insensible of men felt its charm, so much so, that, until the very last
moment, Paris came hither to walk up and down on the wooden planks laid
over the cellars where men were at work on the new buildings; and
when the squalid wooden erections were finally taken down, great and
unanimous regret was felt.

Ladvocat the bookseller had opened a shop but a few days since in the
angle formed by the central passage which crossed the galleries; and
immediately opposite another bookseller, now forgotten, Dauriat, a bold
and youthful pioneer, who opened up the paths in which his rival was
to shine. Dauriat's shop stood in the row which gave upon the garden;
Ladvocat's, on the opposite side, looked out upon the court. Dauriat's
establishment was divided into two parts; his shop was simply a great
trade warehouse, and the second room was his private office.

Lucien, on this first visit to the Wooden Galleries, was bewildered by a
sight which no novice can resist. He soon lost the guide who befriended
him.

"If you were as good-looking as yonder young fellow, I would give you
your money's worth," a woman said, pointing out Lucien to an old man.

Lucien slunk through the crowd like a blind man's dog, following the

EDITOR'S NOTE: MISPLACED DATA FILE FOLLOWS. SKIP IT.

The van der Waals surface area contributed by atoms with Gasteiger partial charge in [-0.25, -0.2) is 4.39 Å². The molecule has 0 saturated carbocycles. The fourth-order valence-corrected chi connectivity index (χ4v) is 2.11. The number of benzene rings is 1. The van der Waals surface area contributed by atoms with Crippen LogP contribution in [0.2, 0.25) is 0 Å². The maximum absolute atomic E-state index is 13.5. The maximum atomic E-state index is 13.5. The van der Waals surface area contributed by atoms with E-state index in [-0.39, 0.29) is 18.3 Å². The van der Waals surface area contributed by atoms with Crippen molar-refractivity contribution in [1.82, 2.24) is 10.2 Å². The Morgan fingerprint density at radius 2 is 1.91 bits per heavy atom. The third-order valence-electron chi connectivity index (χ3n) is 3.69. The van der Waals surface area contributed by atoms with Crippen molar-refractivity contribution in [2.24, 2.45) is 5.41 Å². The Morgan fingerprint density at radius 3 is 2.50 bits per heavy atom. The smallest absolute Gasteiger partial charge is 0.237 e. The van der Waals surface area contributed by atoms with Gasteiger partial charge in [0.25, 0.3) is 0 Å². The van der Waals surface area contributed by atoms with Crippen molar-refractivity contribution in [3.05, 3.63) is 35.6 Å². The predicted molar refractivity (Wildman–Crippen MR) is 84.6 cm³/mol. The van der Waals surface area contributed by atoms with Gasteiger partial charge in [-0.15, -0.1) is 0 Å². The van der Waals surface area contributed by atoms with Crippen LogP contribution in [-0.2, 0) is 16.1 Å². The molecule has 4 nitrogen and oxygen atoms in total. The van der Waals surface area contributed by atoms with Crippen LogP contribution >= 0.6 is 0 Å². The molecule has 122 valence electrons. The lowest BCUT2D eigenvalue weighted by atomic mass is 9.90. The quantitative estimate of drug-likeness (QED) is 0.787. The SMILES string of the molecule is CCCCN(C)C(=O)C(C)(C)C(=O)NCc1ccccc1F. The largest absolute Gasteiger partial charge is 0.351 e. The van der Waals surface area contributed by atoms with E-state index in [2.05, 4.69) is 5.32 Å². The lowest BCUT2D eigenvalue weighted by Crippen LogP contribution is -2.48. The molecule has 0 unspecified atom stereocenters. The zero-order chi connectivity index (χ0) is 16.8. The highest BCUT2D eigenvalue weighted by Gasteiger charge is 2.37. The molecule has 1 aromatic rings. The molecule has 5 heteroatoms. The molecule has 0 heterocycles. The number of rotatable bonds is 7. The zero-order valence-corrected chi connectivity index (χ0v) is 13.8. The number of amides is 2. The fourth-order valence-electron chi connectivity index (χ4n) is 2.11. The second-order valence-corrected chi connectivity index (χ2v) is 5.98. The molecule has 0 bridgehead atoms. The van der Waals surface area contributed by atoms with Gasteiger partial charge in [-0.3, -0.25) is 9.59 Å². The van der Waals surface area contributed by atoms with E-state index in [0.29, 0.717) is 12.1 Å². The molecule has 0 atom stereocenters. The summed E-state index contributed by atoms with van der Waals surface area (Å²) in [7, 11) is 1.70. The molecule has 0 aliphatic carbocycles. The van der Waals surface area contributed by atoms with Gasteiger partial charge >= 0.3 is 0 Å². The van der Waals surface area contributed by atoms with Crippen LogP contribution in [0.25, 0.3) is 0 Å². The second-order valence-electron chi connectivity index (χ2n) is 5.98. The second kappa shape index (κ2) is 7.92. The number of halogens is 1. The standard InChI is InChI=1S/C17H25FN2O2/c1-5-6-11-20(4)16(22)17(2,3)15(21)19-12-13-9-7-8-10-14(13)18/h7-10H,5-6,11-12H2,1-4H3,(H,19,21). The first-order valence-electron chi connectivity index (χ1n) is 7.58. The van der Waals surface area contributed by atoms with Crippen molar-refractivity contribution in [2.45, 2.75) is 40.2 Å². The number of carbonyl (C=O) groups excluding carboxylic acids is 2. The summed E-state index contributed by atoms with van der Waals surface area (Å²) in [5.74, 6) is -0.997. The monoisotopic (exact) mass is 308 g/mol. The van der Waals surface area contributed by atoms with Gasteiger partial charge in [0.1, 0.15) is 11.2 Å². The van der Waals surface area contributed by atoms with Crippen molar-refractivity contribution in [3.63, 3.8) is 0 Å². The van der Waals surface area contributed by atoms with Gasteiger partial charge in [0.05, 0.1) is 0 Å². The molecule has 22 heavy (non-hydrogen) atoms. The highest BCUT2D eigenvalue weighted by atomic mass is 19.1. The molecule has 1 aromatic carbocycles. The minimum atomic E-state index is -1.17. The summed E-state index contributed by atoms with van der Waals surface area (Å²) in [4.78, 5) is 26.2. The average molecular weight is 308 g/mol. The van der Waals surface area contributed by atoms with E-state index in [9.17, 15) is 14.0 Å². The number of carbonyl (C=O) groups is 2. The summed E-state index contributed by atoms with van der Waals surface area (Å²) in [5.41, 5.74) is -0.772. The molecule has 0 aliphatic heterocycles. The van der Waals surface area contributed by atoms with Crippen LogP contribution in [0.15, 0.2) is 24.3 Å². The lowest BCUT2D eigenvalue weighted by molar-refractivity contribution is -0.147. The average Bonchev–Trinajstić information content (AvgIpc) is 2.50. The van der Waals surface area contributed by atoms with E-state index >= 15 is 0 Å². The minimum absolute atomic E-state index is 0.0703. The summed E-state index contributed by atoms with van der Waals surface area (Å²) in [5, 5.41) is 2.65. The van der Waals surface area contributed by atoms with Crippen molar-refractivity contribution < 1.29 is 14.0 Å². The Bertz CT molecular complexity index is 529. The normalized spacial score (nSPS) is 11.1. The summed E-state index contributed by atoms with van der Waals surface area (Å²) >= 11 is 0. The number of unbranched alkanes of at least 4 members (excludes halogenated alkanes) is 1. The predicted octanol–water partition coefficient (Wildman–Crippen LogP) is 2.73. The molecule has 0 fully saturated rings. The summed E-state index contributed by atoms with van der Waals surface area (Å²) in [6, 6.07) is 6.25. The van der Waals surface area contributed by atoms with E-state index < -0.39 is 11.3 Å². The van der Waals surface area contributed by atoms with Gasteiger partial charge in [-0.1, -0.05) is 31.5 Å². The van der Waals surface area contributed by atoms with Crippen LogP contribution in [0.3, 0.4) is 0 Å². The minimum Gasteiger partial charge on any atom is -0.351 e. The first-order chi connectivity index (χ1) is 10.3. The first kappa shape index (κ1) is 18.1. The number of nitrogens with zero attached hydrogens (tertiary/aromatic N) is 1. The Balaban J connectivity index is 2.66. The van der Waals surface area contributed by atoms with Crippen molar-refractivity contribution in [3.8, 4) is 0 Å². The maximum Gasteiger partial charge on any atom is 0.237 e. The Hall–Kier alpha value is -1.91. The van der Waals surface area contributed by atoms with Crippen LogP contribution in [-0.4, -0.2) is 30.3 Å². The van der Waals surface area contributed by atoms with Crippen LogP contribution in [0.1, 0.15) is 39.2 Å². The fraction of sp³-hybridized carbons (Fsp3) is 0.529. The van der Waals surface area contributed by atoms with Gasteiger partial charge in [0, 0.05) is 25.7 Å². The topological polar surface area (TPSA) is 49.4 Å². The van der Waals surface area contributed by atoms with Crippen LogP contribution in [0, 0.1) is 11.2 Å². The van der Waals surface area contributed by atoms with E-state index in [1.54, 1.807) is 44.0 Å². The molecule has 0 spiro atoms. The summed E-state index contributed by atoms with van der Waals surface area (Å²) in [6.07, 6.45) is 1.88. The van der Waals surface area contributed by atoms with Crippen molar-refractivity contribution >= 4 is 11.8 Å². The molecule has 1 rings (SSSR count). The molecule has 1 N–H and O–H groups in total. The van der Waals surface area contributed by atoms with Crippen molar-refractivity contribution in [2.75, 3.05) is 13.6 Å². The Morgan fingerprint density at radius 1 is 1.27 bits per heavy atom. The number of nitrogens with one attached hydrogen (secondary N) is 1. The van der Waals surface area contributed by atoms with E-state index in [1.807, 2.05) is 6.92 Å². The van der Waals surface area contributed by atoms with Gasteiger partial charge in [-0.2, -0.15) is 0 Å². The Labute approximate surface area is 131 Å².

stream in a state of stupefaction and excitement difficult to describe.
Importuned by glances and white-rounded contours, dazzled by the
audacious display of bared throat and bosom, he gripped his roll of
manuscript tightly lest somebody should steal it - innocent that he was!

"Well, what is it, sir!" he exclaimed, thinking, when some one caught
him by the arm, that his poetry had proved too great a temptation to
some author's honesty, and turning, he recognized Lousteau.

"I felt sure that you would find your way here at last," said his
friend.

The poet was standing in the doorway of a shop crowded with persons
waiting for an audience with the sultan of the publishing trade.
Printers, paper-dealers, and designers were catechizing Dauriat's
assistants as to present or future business.



Online LibraryHonoré de BalzacA Distinguished Provincial at Paris → online text (page 10 of 29)